Special Photo: Aimee Jones. Missionaries with The World Race: Human Trafficking Edition joined Kasey McClure with 4Sarah on Saturday to reach out to women in Atlanta involved in the adult entertainment industry. Pictured, from left, are Kristin Bruce of West Palm Beach, Fla.; Julie Tellin of Sarasota, Fla., Kasey McClure of Covington; Lauren Hett of Wichita, Kan., Jenna Guthrie of Beaufort, S.C., and Alicia Britton of Muskega, Mich.
ATLANTA -- When Cloe saw herself dancing in a mirror she broke down and sobbed.
"I got really depressed and I kept saying, 'I shouldn't have to do this,'" she said.
But the money keeps drawing the 21-year-old -- who is raising a 2-year-old daughter and helping care for her boyfriend's three children -- back to the adult nightclub.
"I make more money in one week dancing than I made in three weeks working in retail," said Cloe, which is the name she uses when she dances.
Even with men tossing her money, Cloe said her first night on the stage was incredibly difficult.
"The first day was hard," she said. "I could not take my clothes off even with guys handing me $20."
But a few hours later -- and after five or six shots of liquor -- she relaxed and stripped.
That was seven weeks ago.
"Tonight I had only one shot, and that's just because a customer bought it for me," Cloe said Saturday night while standing in the parking lot of the strip club on Fulton Industrial Boulevard in Atlanta after her shift ended.
Cloe said she doesn't plan to stay in the adult entertainment business for long -- just until she can get on her feet financially.
And that's where 4Sarah comes in, offering a lifeline for those girls who want to get out of the business but don't know where to turn.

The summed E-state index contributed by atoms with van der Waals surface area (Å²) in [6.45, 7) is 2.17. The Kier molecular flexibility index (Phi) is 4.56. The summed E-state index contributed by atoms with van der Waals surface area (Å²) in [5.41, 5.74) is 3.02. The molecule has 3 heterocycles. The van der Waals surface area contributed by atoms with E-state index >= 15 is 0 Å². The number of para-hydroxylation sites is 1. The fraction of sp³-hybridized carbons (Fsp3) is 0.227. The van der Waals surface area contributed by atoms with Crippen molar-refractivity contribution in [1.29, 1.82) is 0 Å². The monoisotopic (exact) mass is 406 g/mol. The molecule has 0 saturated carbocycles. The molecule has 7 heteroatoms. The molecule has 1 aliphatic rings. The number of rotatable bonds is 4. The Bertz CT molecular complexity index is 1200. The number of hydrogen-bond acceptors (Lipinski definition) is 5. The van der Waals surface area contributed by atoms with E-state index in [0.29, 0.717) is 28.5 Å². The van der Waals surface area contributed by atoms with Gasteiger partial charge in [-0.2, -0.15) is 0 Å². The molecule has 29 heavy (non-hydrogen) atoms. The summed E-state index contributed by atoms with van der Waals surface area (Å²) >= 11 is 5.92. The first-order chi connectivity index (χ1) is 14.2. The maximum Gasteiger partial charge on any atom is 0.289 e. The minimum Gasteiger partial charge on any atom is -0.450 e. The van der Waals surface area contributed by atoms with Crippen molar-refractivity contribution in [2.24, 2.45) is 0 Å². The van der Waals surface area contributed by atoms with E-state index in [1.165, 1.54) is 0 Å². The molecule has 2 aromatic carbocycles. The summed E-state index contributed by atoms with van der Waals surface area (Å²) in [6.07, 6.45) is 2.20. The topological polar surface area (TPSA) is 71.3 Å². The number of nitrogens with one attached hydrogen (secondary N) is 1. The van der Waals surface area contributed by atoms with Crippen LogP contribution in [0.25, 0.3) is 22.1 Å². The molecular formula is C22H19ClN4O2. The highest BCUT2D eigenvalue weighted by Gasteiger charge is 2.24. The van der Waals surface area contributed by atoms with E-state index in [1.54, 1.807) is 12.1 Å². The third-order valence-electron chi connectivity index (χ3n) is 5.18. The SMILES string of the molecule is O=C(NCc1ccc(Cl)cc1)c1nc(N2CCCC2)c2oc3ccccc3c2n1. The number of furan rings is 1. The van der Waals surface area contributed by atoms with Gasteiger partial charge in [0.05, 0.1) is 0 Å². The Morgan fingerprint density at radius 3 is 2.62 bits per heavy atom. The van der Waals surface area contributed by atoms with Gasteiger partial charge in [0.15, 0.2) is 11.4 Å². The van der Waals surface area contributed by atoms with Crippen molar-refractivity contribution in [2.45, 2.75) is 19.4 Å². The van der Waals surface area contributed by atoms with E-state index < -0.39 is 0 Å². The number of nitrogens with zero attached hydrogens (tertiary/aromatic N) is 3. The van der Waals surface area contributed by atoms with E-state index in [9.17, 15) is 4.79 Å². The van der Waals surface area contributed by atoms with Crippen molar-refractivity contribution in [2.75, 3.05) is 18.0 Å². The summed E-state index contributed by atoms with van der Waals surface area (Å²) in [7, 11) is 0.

4Sarah is a nonprofit, faith-based organization based in Newton County whose mission is "to empower change in the life direction of women and girls who are adult entertainers, prostitutes, escorts or victims of sexual exploitation," according to its website.
Kasey McClure founded 4Sarah in 2005. She said she began writing her business plan for 4Sarah when she was six months pregnant -- and only a few months after she quit dancing.
McClure remembers the exact date she left the business.
"It was July 27, 2003, and I quit cold turkey," she said.
McClure is open about her own past with sexual abuse and entering the adult entertainment business at an early age.
It wasn't an easy road, and when faced with steep debt, she was tempted to return to the business. But then she found out she was pregnant, and she knew she could not go back to dancing.
While many of the women involved in the adult entertainment industry have children and continue to dance, she did not want that life for her daughter. Finding a personal relationship with God and becoming involved in a church gave her the strength to build a better life.
Life in the adult entertainment business centers around money: You can make a significant amount of money -- McClure easily pulled in $1,000 a night -- but "all of your relationships are all built on money," McClure said.
And, she said, you spend it as quickly as you make it. It's a vicious cycle that many girls cannot break.
Today, McClure works to show girls in the adult entertainment business that there is a way out. Most of McClure's work involves visiting with dancers in clubs around Atlanta.